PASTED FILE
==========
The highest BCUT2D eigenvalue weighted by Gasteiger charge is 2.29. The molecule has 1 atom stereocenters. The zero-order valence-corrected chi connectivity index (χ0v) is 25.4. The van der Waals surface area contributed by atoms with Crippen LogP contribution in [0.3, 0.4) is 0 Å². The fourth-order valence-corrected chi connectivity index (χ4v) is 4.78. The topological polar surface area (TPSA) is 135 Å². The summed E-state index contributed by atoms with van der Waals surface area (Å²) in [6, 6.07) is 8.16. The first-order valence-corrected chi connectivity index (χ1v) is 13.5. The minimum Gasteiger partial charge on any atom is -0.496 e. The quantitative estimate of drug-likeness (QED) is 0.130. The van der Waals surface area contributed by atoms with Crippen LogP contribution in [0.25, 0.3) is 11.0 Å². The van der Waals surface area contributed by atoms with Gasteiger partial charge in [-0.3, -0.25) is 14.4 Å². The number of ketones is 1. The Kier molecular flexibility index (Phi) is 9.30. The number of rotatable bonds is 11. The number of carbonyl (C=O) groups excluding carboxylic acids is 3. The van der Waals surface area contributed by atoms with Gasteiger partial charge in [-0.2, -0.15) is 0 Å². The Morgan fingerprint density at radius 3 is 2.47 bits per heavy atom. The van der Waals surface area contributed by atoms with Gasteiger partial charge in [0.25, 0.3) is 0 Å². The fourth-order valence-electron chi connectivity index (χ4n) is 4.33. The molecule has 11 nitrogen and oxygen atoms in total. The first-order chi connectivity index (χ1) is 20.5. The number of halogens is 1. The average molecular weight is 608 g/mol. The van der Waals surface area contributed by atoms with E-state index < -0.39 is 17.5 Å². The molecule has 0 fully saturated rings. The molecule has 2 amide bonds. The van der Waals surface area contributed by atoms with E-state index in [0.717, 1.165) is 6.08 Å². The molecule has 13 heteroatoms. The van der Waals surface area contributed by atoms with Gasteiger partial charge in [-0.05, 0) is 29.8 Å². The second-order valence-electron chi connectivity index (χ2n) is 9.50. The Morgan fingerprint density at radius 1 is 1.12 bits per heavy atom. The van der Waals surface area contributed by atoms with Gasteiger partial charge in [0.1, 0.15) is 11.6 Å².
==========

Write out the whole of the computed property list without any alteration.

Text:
The highest BCUT2D eigenvalue weighted by Gasteiger charge is 2.29. The molecule has 1 atom stereocenters. The zero-order valence-corrected chi connectivity index (χ0v) is 25.4. The van der Waals surface area contributed by atoms with Crippen LogP contribution in [0.3, 0.4) is 0 Å². The fourth-order valence-corrected chi connectivity index (χ4v) is 4.78. The topological polar surface area (TPSA) is 135 Å². The summed E-state index contributed by atoms with van der Waals surface area (Å²) in [6, 6.07) is 8.16. The first-order valence-corrected chi connectivity index (χ1v) is 13.5. The minimum Gasteiger partial charge on any atom is -0.496 e. The quantitative estimate of drug-likeness (QED) is 0.130. The van der Waals surface area contributed by atoms with Crippen LogP contribution in [0.25, 0.3) is 11.0 Å². The van der Waals surface area contributed by atoms with Gasteiger partial charge in [-0.3, -0.25) is 14.4 Å². The number of ketones is 1. The Kier molecular flexibility index (Phi) is 9.30. The number of rotatable bonds is 11. The number of carbonyl (C=O) groups excluding carboxylic acids is 3. The van der Waals surface area contributed by atoms with Gasteiger partial charge in [-0.2, -0.15) is 0 Å². The Morgan fingerprint density at radius 3 is 2.47 bits per heavy atom. The van der Waals surface area contributed by atoms with Gasteiger partial charge in [0.25, 0.3) is 0 Å². The fourth-order valence-electron chi connectivity index (χ4n) is 4.33. The molecule has 11 nitrogen and oxygen atoms in total. The first-order chi connectivity index (χ1) is 20.5. The number of halogens is 1. The average molecular weight is 608 g/mol. The van der Waals surface area contributed by atoms with E-state index < -0.39 is 17.5 Å². The molecule has 0 fully saturated rings. The molecule has 2 amide bonds. The van der Waals surface area contributed by atoms with E-state index in [0.717, 1.165) is 6.08 Å². The molecule has 13 heteroatoms. The van der Waals surface area contributed by atoms with Gasteiger partial charge in [-0.05, 0) is 29.8 Å². The second-order valence-electron chi connectivity index (χ2n) is 9.50. The Morgan fingerprint density at radius 1 is 1.12 bits per heavy atom. The van der Waals surface area contributed by atoms with Gasteiger partial charge in [0.1, 0.15) is 11.6 Å².